New Music Tuesday: Alabama Shakes, Nicki Minaj and more


Have we all recovered from last week’s New Music Tuesday posts? I think
I have, thanks in large part to what I think was a great discussion in
the comments. Of course, it’s also thanks in large part to my top pick
for this week’s releases as well as Ane
cover of Arcade Fire,
Neighbourhood #1.”

Alabama ShakesBoys &
(ATO Records)

There is only one fault I can find with Boys & Girls: 36 minutes and 18
seconds is quite simply just not enough. I want — nay — I need more. Holy good lawd, this
album is spectacular. Singer Brittany
commands your attention with her vocal presence as though
she were about to school you on all of life’s hard lessons. I’ve
actually caught myself shaking my head in disbelief at how much
Southern rock ‘n soul they can pack into one song. Howard can throw out
a guttural yell and somehow instantly hook and reel you in to the story
she’s telling. I haven’t been able to see the group live yet, but I
have it on good authority that they are just as great in concert as
they sound on this album, if not better. You can stream the album,
easily one of this years best, in its entirety over at NPR. Check out their live rendition of the album’s
first single, “Hold

Pink Friday…Roman Reloaded (Cash Money Records)

I’ll admit, I am a bit torn on the latest release from Minaj and her alter-ego. The first
listen through, I was able to find a few glimpses of hope. There are
when Minaj’s talents as a singer peek out like sunshine cutting through
some clouds. For as ugly as her alter-ego is, her voice has
the ability to take on some great R&B lilts. As for the voice I
associate with the performer, I can actually even say I’m fond of “Roman Holiday,” where the real (I’m assuming) Nicki
Minaj stands up. Yes, that voice grates on my nerves a bit, but she
rhymes hard and I can’t hate on that.

It’s no secret she’s been working overtime to fit into the “pop darling
with an
edge” group. Her voice is also able to take on the Gaga/Madonna/Katy Perry (insert flavor of the
month) quality on songs like, “Beautiful Sinner” and “Whip It.” Fine,
I won’t turn this column into “New Pop Music I Am Constantly Disappointed In For Its Lack of Originality.” Going beyond that, I am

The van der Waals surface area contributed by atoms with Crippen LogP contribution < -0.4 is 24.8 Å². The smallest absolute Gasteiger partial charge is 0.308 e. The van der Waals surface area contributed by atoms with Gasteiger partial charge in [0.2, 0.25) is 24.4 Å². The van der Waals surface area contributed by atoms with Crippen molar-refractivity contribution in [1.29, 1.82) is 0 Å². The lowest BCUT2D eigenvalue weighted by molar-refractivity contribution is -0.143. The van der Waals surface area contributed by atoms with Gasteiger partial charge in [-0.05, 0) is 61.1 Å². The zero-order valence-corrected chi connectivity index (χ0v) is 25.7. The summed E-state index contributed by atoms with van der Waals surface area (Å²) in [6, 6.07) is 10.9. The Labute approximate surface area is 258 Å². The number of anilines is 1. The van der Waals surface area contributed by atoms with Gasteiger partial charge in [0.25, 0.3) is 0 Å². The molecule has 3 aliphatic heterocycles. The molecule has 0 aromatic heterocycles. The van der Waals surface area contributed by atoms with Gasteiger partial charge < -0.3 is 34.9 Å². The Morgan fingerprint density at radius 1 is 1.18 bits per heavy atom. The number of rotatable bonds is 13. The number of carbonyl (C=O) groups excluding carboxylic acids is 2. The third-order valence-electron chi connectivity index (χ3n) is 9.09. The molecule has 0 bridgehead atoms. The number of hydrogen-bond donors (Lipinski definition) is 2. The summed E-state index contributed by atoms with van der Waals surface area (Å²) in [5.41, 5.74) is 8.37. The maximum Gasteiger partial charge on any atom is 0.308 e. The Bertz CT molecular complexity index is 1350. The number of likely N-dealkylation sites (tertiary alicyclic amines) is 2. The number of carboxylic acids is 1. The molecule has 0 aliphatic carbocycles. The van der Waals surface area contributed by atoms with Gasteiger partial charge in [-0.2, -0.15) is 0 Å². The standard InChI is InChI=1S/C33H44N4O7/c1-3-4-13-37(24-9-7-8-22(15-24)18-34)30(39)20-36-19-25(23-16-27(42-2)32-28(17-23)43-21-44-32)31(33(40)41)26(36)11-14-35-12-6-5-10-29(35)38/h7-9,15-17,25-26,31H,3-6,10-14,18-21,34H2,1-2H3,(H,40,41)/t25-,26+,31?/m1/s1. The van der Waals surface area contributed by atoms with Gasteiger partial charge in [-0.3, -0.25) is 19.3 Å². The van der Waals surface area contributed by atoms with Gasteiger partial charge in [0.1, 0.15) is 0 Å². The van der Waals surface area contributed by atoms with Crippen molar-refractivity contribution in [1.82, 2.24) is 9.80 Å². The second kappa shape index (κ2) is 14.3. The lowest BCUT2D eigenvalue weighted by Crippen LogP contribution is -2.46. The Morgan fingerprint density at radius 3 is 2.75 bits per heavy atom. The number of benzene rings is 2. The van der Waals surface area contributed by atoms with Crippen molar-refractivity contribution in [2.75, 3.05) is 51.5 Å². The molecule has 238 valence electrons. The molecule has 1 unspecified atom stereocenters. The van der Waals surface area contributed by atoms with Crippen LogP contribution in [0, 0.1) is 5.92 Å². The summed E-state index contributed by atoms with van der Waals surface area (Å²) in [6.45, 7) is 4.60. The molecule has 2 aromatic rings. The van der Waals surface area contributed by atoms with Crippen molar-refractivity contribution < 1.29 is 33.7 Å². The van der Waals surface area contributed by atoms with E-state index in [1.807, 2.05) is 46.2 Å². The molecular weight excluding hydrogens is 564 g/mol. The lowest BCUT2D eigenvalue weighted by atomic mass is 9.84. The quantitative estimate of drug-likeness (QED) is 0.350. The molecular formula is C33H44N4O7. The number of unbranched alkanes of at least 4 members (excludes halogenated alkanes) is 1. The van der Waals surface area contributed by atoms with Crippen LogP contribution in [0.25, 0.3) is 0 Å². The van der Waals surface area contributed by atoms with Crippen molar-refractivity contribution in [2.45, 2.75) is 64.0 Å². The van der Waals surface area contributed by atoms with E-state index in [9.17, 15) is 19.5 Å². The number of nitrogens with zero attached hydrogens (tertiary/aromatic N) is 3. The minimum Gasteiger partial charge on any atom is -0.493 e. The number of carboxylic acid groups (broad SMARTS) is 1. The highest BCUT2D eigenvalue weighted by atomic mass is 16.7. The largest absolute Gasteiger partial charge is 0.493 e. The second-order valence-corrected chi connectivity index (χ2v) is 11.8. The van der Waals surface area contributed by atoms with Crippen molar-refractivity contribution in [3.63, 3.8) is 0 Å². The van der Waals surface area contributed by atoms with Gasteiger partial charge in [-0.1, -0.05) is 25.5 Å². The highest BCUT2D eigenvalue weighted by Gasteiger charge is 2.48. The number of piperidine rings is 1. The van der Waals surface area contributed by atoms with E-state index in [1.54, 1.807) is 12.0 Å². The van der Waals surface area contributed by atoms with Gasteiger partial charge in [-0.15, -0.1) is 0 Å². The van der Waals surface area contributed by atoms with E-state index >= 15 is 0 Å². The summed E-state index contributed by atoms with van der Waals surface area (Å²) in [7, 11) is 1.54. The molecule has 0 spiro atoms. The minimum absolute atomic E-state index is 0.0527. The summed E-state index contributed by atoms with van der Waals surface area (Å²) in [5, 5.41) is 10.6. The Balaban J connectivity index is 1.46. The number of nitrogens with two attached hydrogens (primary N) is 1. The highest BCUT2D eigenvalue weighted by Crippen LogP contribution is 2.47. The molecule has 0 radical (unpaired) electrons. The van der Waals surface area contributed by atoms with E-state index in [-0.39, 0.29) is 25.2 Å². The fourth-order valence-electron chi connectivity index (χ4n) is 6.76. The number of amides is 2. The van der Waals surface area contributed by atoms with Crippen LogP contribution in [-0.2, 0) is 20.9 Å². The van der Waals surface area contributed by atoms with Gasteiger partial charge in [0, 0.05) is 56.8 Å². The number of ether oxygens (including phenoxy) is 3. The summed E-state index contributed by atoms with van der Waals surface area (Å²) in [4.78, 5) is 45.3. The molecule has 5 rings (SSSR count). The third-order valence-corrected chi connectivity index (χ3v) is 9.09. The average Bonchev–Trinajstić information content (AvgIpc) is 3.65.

having an increasingly difficult time with a lot of the lyrics being
tossed around these days. In Minaj’s case, it’s almost as though the
formula looks something like, “In my high-pitched crazy mode it really
doesn’t matter what I’m saying or if I’m saying anything at all! Just
sound like you’re passing a gallstone and people will be happy!” Or,
“Name drop + name of food + repeated use of ‘bitches, f-bombs or dick
jokes’ = instant classic.”

I started getting into “Come on a Cone” once I figured out she was
talking about how her “Ice was so cold it should come on a cone.” My
hearing isn’t very good anymore so it took me a long time to understand
what she was saying. (Wear ear plugs to concerts my friends! And maybe
don’t Q-tip your ears as hard or often as I tend to.) Originally I
thought she was telling us to use a butt plug, and I was going to
compare at least part of this album to doing just that! All I know is,
hope Sophia Grace and her hype
women aren’t looking forward to taking this album on the road with
them. There’s a lot of “Put my dick in yo face” up in here — which, no
thank you.

What I took as being a big slap to the face of my intelligence,
actually came during a song I had
been enjoying for a little while. “Stupid Hoe,” believe it or not, had
some potential. It even reminded me a bit of “The Percolator” for a hot
second. So, she says her alter-ego Roman
has no relation to Roman
and I’m wondering if she means familialy or if she
expects us to think she picked
that name out because all the Lil’ rap
names were taken and she wanted to start a new, Eastern European,
could-be-confused-for-a-famous-pedophile trend in the
rap name game? Just how many dicks are supposed to be in my face

(Song below contains lots of f-bombs, d-bags and is NSFW)

Of Monsters and MenMy Head
Is An Animal
(SKRIMSL/Universal Republic)

And now for something completely
different! When I think of Icelandic bands that I know of, they either
fall into the minimalist electronic category, like Múm or Sigur Ros, or the “You never know
what you’re going to get but it will most likely be a full on
electronic circus or a sweeping wall of orchestral sound” from Bjork. Of Monsters and Men pair better with
the sweet folky tunes of Mumford and
. The six-piece is young but they are well-seasoned
musicians. I’m expecting a lot from them in the next few years.

Mischievous Moon (Outside Music)

Barber’s ability to
embody a very young chanteuse of the ’50s and ’60s is pretty
remarkable. From her backup singers to each instrument played in
accompaniment behind her, she doesn’t step out of character for even a
second. There’s something
pretty romantic about Mischievous
, so I’d throw it on if you were having a date night in or
a small dinner party with a Mad Men
theme. (I’m assuming on the Mad Men. I don’t actually watch it unless staring at pictures of Joan counts.) You can stream the
album in its entirety over at Spinner.

Honorable Mentions: Obie Trice, The
Lumineers, Ravens & Chimes
, Candlebox
(what!!), Tyler Hilton, Elvis
Costello & The Imposters, The Futureheads, De La Soul, The Dean’s
List, Rascal Flatts, Wilson Phillips
(cover songs).

That’s all for this week’s post but feel free to hit me up on the Tweets, on Facebook
and if you’re in Chicago and looking for shows to go to, I just
launched a new podcast that you can check out and keep close
to your heart!

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